Life in the Box: Artful Abbey


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I love Downton Abbey. Have you seen it? I guess it’s hard to miss it, since it’s been shown around the world, and in America it has won dozens of Emmys, plus Golden Globes and other awards, and is the best thing that’s happened to PBS pocket-books since the Red Green Show.

I’ve been digging around the web for “Downton Dirt,” and lo, in Atlantic Magazine, I found a critic who says Downton is a melodrama —and therefore it’s not art. Hmm. So that led me to spade around for melodrama’s roots, and I pulled up some definitions of melodrama that led me to believe that it’s an approach to acting that’s overdone.  Originally defined as spoken word with music embellishment, the word “melodrama” is now a pejorative, although it wasn’t originally meant as a put-down.

If you’ve read my previous columns, you’ll know I define what’s good or bad by looking more at what’s accomplished by the show, than by genre or high gloss. So this question of art, for me, isn’t the key, but I find it curious that something as beautifully done as Downton can be called into question for its artistry.

By all known production standards, Downton is polished beyond shiny. The acting is great, winning two consecutive Screen Actors’ Guild Ensemble Awards. The sets, lighting, costuming, hair and makeup—are all tops. So what if the story-line is a bit modern, clips along at a good pace, and in most situations, the thorny problems get solved positively?

If melodramatic elements make a television program not be “art,” then I can’t think of any television that is art. Truly, none.

I once interviewed two art enthusiasts in Dubuque. They called themselves “Art Pushers” because they did everything in their power to create art showings. They filled their home with art, rented the condo next door as an art gallery, had art events with high school string quartets playing in the basement, served tea and coffee, and practically stood on their heads for art.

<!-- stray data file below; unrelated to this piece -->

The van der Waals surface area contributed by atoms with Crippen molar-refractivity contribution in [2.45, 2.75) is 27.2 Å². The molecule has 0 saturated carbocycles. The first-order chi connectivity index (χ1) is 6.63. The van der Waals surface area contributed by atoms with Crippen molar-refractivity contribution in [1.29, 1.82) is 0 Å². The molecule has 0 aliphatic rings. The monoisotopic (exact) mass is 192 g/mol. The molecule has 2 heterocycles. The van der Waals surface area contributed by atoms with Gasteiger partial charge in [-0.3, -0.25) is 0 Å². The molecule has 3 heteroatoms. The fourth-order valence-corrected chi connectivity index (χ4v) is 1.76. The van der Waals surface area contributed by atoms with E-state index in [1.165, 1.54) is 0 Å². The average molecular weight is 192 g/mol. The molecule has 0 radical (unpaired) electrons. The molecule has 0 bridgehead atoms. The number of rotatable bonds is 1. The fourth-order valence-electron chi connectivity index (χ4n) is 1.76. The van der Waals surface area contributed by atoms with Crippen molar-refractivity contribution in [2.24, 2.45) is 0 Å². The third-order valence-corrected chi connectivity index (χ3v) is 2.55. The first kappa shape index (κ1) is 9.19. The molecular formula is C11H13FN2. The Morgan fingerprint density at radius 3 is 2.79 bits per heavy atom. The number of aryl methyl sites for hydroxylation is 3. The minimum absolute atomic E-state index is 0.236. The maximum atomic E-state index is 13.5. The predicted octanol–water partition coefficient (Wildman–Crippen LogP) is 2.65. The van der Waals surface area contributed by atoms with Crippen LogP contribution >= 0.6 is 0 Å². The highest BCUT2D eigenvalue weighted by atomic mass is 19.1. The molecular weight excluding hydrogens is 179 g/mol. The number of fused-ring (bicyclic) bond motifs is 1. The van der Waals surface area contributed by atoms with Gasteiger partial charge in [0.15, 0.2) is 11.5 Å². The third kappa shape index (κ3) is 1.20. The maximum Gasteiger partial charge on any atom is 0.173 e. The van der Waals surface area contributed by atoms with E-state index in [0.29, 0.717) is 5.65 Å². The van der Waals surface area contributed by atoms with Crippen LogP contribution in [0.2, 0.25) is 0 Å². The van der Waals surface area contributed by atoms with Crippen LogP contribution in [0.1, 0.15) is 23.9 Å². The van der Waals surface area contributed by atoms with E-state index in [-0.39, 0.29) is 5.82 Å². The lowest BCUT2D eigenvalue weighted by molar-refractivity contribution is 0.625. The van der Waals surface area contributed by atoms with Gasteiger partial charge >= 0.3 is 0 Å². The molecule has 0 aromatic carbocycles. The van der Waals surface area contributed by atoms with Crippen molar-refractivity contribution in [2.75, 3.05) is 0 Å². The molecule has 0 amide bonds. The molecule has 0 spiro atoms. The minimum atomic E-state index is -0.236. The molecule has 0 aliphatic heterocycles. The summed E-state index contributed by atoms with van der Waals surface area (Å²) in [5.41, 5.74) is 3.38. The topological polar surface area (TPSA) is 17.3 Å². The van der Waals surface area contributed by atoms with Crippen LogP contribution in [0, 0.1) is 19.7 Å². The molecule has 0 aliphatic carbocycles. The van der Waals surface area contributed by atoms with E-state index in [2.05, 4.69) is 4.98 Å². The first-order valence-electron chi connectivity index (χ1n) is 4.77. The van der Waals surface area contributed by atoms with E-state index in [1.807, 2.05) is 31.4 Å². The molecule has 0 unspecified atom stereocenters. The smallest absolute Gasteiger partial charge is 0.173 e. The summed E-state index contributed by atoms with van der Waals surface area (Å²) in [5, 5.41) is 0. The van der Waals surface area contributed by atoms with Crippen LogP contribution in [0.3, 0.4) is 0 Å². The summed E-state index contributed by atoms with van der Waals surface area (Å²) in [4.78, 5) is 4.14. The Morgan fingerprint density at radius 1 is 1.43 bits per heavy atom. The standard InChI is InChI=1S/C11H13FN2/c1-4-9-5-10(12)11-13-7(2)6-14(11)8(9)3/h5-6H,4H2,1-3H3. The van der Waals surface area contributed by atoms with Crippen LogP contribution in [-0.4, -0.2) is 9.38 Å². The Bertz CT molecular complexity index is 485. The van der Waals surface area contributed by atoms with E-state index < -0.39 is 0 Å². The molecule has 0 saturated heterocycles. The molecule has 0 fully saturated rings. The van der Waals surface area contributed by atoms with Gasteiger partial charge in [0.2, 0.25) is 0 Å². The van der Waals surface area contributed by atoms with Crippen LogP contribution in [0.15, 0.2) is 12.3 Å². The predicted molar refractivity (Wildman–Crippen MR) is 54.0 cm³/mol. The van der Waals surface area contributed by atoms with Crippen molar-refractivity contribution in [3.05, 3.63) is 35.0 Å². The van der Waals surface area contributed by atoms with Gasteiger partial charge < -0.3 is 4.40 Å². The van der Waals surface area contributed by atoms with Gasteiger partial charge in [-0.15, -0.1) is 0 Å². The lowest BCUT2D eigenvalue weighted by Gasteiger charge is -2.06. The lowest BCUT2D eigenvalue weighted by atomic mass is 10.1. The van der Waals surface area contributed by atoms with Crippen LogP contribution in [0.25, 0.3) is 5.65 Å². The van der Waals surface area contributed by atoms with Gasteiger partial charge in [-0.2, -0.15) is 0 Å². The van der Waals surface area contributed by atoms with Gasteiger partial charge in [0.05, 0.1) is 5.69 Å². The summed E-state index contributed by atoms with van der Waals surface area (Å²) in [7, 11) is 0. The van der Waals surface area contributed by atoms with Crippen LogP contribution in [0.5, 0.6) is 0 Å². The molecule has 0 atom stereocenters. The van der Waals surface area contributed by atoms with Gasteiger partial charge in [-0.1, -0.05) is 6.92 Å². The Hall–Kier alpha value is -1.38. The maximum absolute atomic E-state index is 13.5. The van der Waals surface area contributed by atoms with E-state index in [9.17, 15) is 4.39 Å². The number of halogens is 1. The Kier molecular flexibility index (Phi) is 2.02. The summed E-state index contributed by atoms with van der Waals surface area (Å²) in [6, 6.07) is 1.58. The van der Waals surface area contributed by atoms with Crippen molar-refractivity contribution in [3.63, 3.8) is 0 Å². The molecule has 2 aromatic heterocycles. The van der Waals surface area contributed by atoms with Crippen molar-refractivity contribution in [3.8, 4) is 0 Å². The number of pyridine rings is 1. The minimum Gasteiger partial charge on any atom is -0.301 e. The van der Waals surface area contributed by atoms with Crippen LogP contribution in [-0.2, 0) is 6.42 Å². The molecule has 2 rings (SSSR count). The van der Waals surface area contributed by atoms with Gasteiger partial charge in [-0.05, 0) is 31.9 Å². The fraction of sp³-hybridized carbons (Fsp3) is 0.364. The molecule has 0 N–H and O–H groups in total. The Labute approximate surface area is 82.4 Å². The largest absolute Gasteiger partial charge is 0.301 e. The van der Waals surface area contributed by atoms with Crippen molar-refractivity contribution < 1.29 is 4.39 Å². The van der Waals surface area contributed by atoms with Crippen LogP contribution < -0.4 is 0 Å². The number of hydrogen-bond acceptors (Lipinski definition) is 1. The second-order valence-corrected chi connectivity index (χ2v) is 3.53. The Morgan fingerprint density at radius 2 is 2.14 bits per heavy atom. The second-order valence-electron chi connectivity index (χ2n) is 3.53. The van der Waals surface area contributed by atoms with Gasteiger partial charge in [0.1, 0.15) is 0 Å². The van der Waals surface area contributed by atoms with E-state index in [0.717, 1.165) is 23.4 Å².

The funny thing about them, to me, was that they really had no boundaries around their definitions of what was good art and what was bad. They told me that any art was good art, because it makes people think. Art makes people talk with each other. Talking with each other creates community. It can open minds or close minds, but at least it opens discussion. That was their passion—to get people talking with each other.

So, where does that leave Downton Abbey? Art? In my mind, there’s no question. Its crafting is superb, it whispers world history while spinning tales around colorful characters, and it’s addictive, to boot. To the Art Pushers of Dubuque, absolutely it is art because it has created conversations and a world of community.

I think the Atlantic critic has it wrong. He defines one television series as art mainly because over the course of the story, the characters were changed. I see it the other way. It’s art if the viewers are changed. And Downton has sparked the imaginations of millions of people around the world.

author-picture2smallerNancy Heather Brown is an Emmy Award-winning television producer whose career has included interviewing, writing, and editing for more than four decades. Today, she uses gems from this treasure trove of life stories to add sparkle to her reflections on the creative process both inside and outside the box.

 

Atlantic Article by Ben W. Heineman Jr.

The Downton Abbey Experience